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Tried U-sub and anti-differentiation

  1. Mar 11, 2007 #1
    1. The problem statement, all variables and given/known data
    [tex]2\pi \int_0^8 (\frac{y^5}{64}- y^2)dy[/tex]

    3. The attempt at a solution

    Tried U-sub and anti-differentiation and none of them got the answer it should be. Help?
  2. jcsd
  3. Mar 11, 2007 #2


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    You don't need a substitution; remember that this can be split into two integrals [tex]2\pi\left[\int_0^8\frac{1}{64}y^5 dy-\int_0^8y^2 dy\right][/tex].

    Can you evaluate these integrals?
  4. Mar 11, 2007 #3
    Yeah I got 6/64y^6 for the first part. Is that right?
  5. Mar 11, 2007 #4
    No, it should not have a y in it.
  6. Mar 11, 2007 #5


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    As the previous post points out, this is a definite integral and so should not contain y.

    But, still, you have computed the indefinite integral incorrectly. Recall: [tex]\int y^ndy=\frac{y^{(n+1)}}{n+1}[/tex]
  7. Mar 11, 2007 #6
    This is a shells problem with respect to y. I know y^5 would come out to 1/6y^6 but the 1/64 thing is confusing me.

    Edit: Oh you multiply 1/6 and 1/64?
    Last edited: Mar 11, 2007
  8. Mar 11, 2007 #7


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    Well, 1/64 is a constant, and so can be taken out of the integral. I could've done this above to give [tex]\frac{1}{64}\int y^5dy[/tex] Since you know what the value of [tex]\int y^5dy[/tex] is, then simply multiply this by 1/64. Then, you need to use the limits of integration.
  9. Mar 11, 2007 #8
    I got the answer--it is -64pi/3. OT: However, can you have a negative volume in the first quadrant? Because I graphed the original equations y=x and y=64x^1/4. Thanks for your help.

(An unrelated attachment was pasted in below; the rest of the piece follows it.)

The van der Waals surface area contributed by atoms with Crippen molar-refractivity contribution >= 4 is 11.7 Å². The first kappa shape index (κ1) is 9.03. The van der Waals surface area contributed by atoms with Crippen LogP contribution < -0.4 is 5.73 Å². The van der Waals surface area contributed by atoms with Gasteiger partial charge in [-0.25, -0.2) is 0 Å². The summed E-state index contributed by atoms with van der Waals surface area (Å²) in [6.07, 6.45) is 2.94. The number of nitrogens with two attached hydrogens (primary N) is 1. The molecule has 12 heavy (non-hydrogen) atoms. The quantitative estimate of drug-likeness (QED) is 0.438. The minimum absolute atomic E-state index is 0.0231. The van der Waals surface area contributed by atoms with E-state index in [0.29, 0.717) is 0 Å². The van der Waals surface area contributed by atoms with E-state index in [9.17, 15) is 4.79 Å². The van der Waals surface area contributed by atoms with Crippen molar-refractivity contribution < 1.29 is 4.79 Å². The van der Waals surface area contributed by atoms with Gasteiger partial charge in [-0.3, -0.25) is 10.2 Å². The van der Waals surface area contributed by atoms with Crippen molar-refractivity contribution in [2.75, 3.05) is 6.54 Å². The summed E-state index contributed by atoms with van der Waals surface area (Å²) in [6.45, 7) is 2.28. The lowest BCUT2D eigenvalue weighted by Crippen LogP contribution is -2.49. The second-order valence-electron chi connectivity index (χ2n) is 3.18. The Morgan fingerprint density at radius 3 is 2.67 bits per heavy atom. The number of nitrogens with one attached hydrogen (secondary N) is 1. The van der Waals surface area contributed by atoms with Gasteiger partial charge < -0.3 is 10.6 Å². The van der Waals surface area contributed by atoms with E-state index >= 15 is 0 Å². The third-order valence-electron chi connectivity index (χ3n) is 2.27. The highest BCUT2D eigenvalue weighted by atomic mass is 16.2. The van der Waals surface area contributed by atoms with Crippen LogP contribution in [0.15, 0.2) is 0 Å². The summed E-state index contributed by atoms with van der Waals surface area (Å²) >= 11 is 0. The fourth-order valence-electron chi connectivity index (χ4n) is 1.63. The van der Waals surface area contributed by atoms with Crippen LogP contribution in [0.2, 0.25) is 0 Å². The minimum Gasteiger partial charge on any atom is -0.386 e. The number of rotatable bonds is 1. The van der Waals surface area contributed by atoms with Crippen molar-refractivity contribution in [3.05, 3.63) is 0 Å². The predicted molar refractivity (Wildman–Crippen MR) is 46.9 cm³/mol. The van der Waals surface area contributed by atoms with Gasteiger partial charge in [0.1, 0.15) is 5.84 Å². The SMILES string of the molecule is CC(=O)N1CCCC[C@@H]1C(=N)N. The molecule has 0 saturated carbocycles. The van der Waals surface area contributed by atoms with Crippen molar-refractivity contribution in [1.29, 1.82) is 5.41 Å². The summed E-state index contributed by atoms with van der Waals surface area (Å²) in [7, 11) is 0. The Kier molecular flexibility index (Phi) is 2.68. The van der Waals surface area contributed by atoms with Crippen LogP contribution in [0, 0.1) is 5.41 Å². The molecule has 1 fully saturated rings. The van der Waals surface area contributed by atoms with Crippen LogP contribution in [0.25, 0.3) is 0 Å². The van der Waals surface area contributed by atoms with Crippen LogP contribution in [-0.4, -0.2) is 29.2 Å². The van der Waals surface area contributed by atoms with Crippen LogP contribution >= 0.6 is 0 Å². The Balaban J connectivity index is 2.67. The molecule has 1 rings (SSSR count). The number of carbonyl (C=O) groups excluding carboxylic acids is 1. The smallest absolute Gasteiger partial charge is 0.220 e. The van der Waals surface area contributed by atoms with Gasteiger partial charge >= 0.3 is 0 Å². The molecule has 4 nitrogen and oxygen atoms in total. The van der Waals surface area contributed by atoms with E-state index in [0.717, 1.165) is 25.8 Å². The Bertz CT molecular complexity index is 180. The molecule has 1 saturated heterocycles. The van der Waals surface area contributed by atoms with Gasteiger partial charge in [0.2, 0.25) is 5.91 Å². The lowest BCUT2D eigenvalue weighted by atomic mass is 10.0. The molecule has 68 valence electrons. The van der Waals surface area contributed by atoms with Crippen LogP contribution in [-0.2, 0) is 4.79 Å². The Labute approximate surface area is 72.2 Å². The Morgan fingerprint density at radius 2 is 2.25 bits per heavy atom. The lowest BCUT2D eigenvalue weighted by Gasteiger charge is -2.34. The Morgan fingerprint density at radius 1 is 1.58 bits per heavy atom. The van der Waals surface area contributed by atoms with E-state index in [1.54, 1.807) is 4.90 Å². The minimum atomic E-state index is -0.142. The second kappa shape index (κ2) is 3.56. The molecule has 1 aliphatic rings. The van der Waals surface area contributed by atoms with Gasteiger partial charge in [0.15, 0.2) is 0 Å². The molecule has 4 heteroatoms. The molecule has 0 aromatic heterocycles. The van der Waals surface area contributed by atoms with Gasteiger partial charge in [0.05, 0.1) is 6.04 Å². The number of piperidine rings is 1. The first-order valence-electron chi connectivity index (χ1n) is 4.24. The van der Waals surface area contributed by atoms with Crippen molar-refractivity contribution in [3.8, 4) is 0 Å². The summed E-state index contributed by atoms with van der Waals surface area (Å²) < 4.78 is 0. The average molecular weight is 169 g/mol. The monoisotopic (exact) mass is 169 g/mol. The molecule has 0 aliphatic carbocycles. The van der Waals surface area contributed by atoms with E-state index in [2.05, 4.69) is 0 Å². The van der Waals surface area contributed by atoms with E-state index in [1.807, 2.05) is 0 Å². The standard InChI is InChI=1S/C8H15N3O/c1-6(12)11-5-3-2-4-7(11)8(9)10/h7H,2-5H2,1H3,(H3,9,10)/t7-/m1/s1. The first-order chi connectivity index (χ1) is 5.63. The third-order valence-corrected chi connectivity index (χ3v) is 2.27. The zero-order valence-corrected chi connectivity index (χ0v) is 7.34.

10. Mar 12, 2007 #9

    Gib Z

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    The reason your answer is negative is because you got the order wrong. You wanted the larger, higher valued functions area, minus the smaller ones. You will see for values from 0 to 8, your bounds of integration, the y^5/64 may be smaller than the y^2, and may be larger. So you must split up the integral where the functions intersect.

    They look like they intersect at 4, lets say 4 for the sake of simplicity, when you do it, you have to solve [tex]\frac{y^5}{64}=y^2[/tex], you can get that into a simple cubic. Im pretty sure its 4 though.

    Before 4, y^2 is larger, so the area here is [tex]\int_0^{4} y^2 - \frac{y^5}{64} dy[/tex], after 4 the area is [tex]\int_4^8 \frac{y^5}{64} - y^2 dy[/tex]...

    EDIT: For the washers problem, multiply this result by 2 pi as required.
  11. Mar 12, 2007 #10


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    Oop! I recognize that integral. clipzfan66 posted a "volume of revolution" problem in another thread and I suggested that order of integration. I was thinking about x to a power larger than 1 and that y= xn was less than y= x for x< 1! Didn't think about this being a fractional power!
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